The Shake: Urine Tests Wash Out Tech’s Best and Brightest, and Cannabis ‘Twinkie’ Defense UsedLeafly StaffMay 17, 2016
Imagine a world where working for someone else didn't mean peeing in a cup. Employers have it tough these days, says The New York Times: “They are struggling to find workers who can pass a pre-employment drug test.” Screenings have become ubiquitous, the piece notes, not only in industries like trucking where federal law mandates testing, but also “at corporations with big human resources departments” and “increasingly at smaller companies.” Indeed, a recent survey found that 48.2 percent of working adults in the U.S. said their employers performed drug tests of some kind. Sometimes the tests actually prevent an employer from hiring the best and brightest: The FBI in 2014 complained it couldn’t land crucial cybersecurity personnel because, as The Wall Street Journal put it at the time, “A lot of the nation’s top computer programmers and hacking gurus are also fond of marijuana.”
Let that sink in. These drug tests aren’t weeding out bad actors — they’re actively preventing organizations from hiring the best people. “This is a problem with a very simple solution solution,” Gawker’s Andy Cush writes in a reply to the NYT story: “Stop drug-testing your workers.” He’s right. While it might seem sensible on some level, it’s not clear it does any good. In a deep dive into the history of America’s obsession with examining urine, Daniel Engber notes that there’s not much evidence that workplace drug testing does anything at all, at least aside from cost companies money, keep testing labs employed, and occasionally scare the crap out of people like me.
There are, obviously, good reasons to want your employees to stay sober at work. But take a look at a more reasonable approach: After critics like Tom Angell called it out for drug-testing workers, Denver-based vape pen company O.penVAPE changed its workplace policy to expressly forbid impairment at work rather than penalize workers’ decisions to consume on their own time. Roughly the same goes for truckers and alcohol use, writes Gawker’s Cush: “The DOT handles this by subjecting commercial drivers to random breathalyzer tests while they’re working. That last part is crucial. If an employee is directed to take an alcohol test while he’s off-duty, federal law considers that test ‘improper’ and bars employers from using it against him.”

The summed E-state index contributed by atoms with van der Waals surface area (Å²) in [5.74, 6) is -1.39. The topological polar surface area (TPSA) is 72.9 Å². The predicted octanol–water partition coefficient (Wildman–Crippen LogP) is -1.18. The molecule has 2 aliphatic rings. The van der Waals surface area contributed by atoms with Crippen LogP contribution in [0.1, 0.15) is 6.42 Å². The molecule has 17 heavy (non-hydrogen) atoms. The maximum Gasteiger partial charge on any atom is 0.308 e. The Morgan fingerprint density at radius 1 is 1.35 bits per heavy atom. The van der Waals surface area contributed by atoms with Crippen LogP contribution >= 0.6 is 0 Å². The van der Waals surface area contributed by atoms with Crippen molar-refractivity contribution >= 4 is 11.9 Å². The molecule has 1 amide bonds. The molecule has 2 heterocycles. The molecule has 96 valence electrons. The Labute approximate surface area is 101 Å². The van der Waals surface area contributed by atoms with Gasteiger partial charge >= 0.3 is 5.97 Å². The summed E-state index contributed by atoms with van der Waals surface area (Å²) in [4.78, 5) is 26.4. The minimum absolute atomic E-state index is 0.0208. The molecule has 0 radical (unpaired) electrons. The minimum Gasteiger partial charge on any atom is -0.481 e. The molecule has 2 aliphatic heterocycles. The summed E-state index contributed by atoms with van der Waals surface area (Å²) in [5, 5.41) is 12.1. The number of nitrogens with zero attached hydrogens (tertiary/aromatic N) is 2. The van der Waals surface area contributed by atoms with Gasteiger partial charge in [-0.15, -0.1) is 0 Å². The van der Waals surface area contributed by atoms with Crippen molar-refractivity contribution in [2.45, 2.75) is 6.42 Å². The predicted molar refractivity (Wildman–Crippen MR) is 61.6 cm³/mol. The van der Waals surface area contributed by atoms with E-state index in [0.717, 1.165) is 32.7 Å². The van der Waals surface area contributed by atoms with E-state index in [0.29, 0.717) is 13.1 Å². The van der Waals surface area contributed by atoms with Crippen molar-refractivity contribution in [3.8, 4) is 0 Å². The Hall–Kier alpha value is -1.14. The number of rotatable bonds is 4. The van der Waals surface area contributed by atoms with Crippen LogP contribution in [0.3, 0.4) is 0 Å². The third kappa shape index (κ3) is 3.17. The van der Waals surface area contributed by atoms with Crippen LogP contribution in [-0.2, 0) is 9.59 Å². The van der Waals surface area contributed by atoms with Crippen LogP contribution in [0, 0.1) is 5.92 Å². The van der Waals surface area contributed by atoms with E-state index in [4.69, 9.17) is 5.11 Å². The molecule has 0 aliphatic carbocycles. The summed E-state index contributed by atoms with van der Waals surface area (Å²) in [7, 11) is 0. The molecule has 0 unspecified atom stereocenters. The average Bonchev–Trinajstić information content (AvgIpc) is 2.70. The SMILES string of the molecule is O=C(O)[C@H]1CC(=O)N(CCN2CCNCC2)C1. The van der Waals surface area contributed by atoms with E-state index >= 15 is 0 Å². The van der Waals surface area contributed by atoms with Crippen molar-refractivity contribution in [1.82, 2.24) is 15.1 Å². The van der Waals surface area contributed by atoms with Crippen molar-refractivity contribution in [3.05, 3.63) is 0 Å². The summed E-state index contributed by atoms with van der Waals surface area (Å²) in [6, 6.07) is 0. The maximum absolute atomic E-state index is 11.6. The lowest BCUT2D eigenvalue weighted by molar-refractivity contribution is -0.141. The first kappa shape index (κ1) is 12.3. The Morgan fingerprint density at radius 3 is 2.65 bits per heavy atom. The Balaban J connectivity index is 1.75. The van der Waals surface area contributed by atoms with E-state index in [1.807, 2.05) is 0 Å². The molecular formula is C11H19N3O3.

Students are going to college on cannabis’ dime. Colorado cannabis is helping to send 25 students to college with the first scholarships in the U.S. to be funded by revenue from legal cannabis sales.
There's money for homelessness, too. In Aurora, Colo., officials expect to take in $8 million in cannabis tax in 2016, which is $3 million more than they expected. So they’ve pledged $4.5 million to homeless programs. Nice.
A new study says states are losing billions by not legalizing. A study from the Tax Foundation and an independent think tank concludes that federal and state governments lose an estimated $28 billion from not legalizing cannabis. Hot damn, that’s a lot of cash!
Ontario student gets insurance coverage for the ultimate study aid. Jonathan Zaid uses cannabis to concentrate on his studies, but couldn’t afford $30 a day to access it. The private Canadian health insurance provider eventually decided to cover the drug, which could open the door for insurance providers to cover medical marijuana in Canada.
NFL should legalize it, says Chicago Tribune. “There is no good reason for weed to be on the list of banned substances — any more than alcohol, which the NFL is more than happy to embrace in advertising,” writes Trib editorial columnist Steve Chapman. This is what happens when players like Baltimore Ravens lineman Eugene Monroe speak out (and donate $80K to research). The Guardian, The Richmond Times-Dispatch, and Fortune have more on the Monroe fallout.
Cannabis is the new Twinkie defense. The Daily Beast reports on the latest in the Richard Kirk case, in which Kirk’s attorneys are laying the groundwork for a “cannabis made me do it” defense. Kirk allegedly murdered his wife in 2014 in Denver.
Stop mailing cannabis, Texas. Just legalize it. KEYE-TV in Austin reports that far too many consumers in Texas are receiving cannabis via the U.S. Postal Service. Postal Inspector Mike Sullivan kind of takes it as a point of pride: With USPS, he said, “it usually gets there and it’s really dependable.” But seriously. Don’t mail it.